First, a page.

In North Yorkshire, where the cinemas are still open, audiences have been treated to screenings of It’s a Wonderful Life, Frank Capra’s 1946 fantasy about a businessman taken under the wing of a guardian angel and shown what life would have been like without him. Oh, for a heavenly intervention today.
Those of us in the wrong Riding have had to rely on the TV, or our memories, to summon the ghosts of Christmas past. In my case, it came in the form of Bill Bailey winning the final of Strictly Come Dancing.
I wouldn’t normally have paid any attention to this, not least because I could never see the point of reviving a tired old TV format that reminded me of tedious evenings with nothing else to watch when I was growing up.
Even the non-celebrity Come Dancing seemed an anachronism. No-one of my age went ballroom dancing or sewed sequins on to gowns, and the show seemed to stand for all that was outdated about a BBC which appeared not to know that anyone under 30 was watching. Now, of course, the opposite is true.
And so it was that when the Billy Cotton Band Show and the show jumping from Wembley was over, Peter West would trot out in his dinner jacket on to the floor of some dimly-lit dance hall in Margate and introduce Syd Perkin, the Bruno Tonioli of his day. When the music stopped, Peter would resume his commentary on Denis Compton and Fred Trueman at Lord’s. This had been going on since 1950.
It took Bill Bailey, a comedian and musician very much of the rock era, to provide an unlikely bridge between the generations. I had seen the way he could hold an audience in the palm of his hand back in 1994, when I booked him for a TV show I was directing in Leeds and Newcastle. He came on with his guitar and did a parody of the insipid song about LS Lowry, Matchstalk Men and Matchstalk Cats and Dogs, with each verse about a different artist. Before he got to the last one, the microphone stand began inexplicably to sink into its socket, forcing him to squat like Dixon of Dock Green. It was then that he uttered the inspired ad lib: “And now, Toulouse-Lautrec.” There were many great comics on that show, but only one who touched the heights of genius.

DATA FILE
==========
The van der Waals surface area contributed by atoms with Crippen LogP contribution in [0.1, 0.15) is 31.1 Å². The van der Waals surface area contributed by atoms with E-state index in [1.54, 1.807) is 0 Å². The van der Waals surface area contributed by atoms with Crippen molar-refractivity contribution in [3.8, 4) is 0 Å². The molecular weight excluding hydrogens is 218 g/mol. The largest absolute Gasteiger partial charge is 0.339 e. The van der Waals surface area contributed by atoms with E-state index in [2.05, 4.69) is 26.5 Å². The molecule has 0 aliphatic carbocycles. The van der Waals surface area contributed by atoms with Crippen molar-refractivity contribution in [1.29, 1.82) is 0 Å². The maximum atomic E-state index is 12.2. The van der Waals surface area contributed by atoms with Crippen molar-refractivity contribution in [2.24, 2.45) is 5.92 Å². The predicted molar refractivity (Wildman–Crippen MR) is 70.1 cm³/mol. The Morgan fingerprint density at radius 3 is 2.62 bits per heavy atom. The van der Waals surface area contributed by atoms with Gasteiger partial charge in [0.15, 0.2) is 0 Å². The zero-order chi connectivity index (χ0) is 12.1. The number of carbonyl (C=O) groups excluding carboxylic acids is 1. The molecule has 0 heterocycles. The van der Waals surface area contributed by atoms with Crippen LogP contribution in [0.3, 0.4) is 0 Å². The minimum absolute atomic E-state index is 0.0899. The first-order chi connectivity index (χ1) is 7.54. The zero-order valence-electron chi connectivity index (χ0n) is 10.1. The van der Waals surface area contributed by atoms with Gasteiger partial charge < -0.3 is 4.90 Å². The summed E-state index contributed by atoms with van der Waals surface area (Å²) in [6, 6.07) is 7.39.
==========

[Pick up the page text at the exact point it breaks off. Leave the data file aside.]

The success of Come Dancing has spawned a small industry in resurrecting old TV ideas. Countdown and The Price is Right have also been appropriated by comedians, and Who Wants to Be a Millionaire? is basically Double Your Money with added jeopardy.
But none of these holds a candle to a long-forgotten show that re-emerged on a DVD compilation this week. This was called For Love or Money, a sort of primitive Price Is Right from the dawn of the 1960s, in which contestants had to choose between unknown amounts of cash and austerity consumer goods like chipboard dressing tables and cardboard luggage sets. A Mr Boocock from Guiseley walked away with a bureau which didn’t look as if it would survive the journey home, and was forced to brave it out when a young Bob Monkhouse told him that he had turned down 6,000 shillings – about £7,000 in today’s money.
The expression on Mr Boocock’s face told us that this was not the worst thing that had happened to him. He was old enough to have been through the war, as was the studio audience in Manchester and the larger one at home. Another small disappointment was just part of life’s rich tapestry.
That is what marks out that generation from ours. They poured their spare time into sewing sequins on to ball gowns because they knew that a night on the dance floor, or even half an hour watching someone else dance on TV, was as good as life was likely to get.
Had Frank Capra’s guardian angel taken them forward to 2020 to show them the privations that lay in store, they would have been as untroubled as Mr Boocock was when he was sent packing back to Guiseley with his collapsing consolation bureau.
There is a lesson for all of us here, as we weigh the awfulness of the year ending and look forward in hope and expectation of a better one to come. Every generation has had its cross to bear. This has been ours.
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